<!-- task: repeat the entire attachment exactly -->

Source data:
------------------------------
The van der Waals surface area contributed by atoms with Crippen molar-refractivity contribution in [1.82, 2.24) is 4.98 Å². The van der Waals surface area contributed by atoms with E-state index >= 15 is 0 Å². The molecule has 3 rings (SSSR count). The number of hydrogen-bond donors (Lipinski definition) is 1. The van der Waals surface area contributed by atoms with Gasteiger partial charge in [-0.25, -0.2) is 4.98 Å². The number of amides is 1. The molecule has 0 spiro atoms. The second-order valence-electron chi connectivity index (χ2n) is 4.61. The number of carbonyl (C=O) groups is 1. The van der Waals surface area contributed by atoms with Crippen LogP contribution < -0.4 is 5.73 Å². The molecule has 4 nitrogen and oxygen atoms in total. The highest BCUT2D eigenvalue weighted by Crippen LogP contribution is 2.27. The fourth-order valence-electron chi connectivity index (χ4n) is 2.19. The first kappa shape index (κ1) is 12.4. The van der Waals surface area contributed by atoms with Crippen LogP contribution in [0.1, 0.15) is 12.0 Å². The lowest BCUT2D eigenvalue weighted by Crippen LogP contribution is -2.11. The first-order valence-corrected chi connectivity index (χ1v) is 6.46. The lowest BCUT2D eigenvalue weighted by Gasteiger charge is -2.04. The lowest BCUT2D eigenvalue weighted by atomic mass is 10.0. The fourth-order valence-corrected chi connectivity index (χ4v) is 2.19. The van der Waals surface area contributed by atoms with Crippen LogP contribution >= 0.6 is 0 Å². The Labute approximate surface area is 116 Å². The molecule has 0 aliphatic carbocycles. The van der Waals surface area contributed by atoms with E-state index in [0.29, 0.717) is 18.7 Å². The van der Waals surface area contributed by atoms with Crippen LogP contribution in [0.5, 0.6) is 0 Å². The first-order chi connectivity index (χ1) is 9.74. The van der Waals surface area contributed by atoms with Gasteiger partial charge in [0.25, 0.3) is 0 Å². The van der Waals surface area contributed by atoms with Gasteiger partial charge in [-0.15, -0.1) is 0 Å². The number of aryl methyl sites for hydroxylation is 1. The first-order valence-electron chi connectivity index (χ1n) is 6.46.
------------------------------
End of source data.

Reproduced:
The van der Waals surface area contributed by atoms with Crippen molar-refractivity contribution in [1.82, 2.24) is 4.98 Å². The van der Waals surface area contributed by atoms with E-state index >= 15 is 0 Å². The molecule has 3 rings (SSSR count). The number of hydrogen-bond donors (Lipinski definition) is 1. The van der Waals surface area contributed by atoms with Gasteiger partial charge in [-0.25, -0.2) is 4.98 Å². The number of amides is 1. The molecule has 0 spiro atoms. The second-order valence-electron chi connectivity index (χ2n) is 4.61. The number of carbonyl (C=O) groups is 1. The van der Waals surface area contributed by atoms with Crippen LogP contribution < -0.4 is 5.73 Å². The molecule has 4 nitrogen and oxygen atoms in total. The highest BCUT2D eigenvalue weighted by Crippen LogP contribution is 2.27. The fourth-order valence-electron chi connectivity index (χ4n) is 2.19. The first kappa shape index (κ1) is 12.4. The van der Waals surface area contributed by atoms with Crippen LogP contribution in [0.1, 0.15) is 12.0 Å². The lowest BCUT2D eigenvalue weighted by Crippen LogP contribution is -2.11. The first-order valence-corrected chi connectivity index (χ1v) is 6.46. The lowest BCUT2D eigenvalue weighted by Gasteiger charge is -2.04. The lowest BCUT2D eigenvalue weighted by atomic mass is 10.0. The fourth-order valence-corrected chi connectivity index (χ4v) is 2.19. The van der Waals surface area contributed by atoms with Crippen LogP contribution >= 0.6 is 0 Å². The Labute approximate surface area is 116 Å². The molecule has 0 aliphatic carbocycles. The van der Waals surface area contributed by atoms with E-state index in [0.29, 0.717) is 18.7 Å². The van der Waals surface area contributed by atoms with Crippen LogP contribution in [0.5, 0.6) is 0 Å². The first-order chi connectivity index (χ1) is 9.74. The van der Waals surface area contributed by atoms with Gasteiger partial charge in [0.25, 0.3) is 0 Å². The van der Waals surface area contributed by atoms with Gasteiger partial charge in [-0.15, -0.1) is 0 Å². The number of aryl methyl sites for hydroxylation is 1. The first-order valence-electron chi connectivity index (χ1n) is 6.46.